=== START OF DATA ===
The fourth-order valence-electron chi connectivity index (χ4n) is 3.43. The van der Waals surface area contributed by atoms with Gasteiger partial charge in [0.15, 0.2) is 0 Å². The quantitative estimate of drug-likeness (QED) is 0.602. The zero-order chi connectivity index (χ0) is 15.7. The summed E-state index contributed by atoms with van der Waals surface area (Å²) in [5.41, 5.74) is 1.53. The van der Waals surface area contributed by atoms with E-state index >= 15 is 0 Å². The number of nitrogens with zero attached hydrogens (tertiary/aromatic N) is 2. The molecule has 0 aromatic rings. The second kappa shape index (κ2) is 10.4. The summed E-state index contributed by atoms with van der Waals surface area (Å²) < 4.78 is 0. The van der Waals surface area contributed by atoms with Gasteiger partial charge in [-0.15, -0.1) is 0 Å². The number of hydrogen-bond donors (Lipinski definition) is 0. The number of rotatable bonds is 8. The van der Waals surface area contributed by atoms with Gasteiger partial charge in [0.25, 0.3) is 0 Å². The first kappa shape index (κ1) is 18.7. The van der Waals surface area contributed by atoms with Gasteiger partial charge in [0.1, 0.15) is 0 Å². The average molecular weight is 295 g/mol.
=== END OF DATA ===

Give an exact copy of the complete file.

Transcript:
The fourth-order valence-electron chi connectivity index (χ4n) is 3.43. The van der Waals surface area contributed by atoms with Gasteiger partial charge in [0.15, 0.2) is 0 Å². The quantitative estimate of drug-likeness (QED) is 0.602. The zero-order chi connectivity index (χ0) is 15.7. The summed E-state index contributed by atoms with van der Waals surface area (Å²) in [5.41, 5.74) is 1.53. The van der Waals surface area contributed by atoms with E-state index >= 15 is 0 Å². The number of nitrogens with zero attached hydrogens (tertiary/aromatic N) is 2. The molecule has 0 aromatic rings. The second kappa shape index (κ2) is 10.4. The summed E-state index contributed by atoms with van der Waals surface area (Å²) < 4.78 is 0. The van der Waals surface area contributed by atoms with Gasteiger partial charge in [-0.15, -0.1) is 0 Å². The number of hydrogen-bond donors (Lipinski definition) is 0. The number of rotatable bonds is 8. The van der Waals surface area contributed by atoms with Gasteiger partial charge in [0.25, 0.3) is 0 Å². The first kappa shape index (κ1) is 18.7. The van der Waals surface area contributed by atoms with Gasteiger partial charge in [0.1, 0.15) is 0 Å². The average molecular weight is 295 g/mol.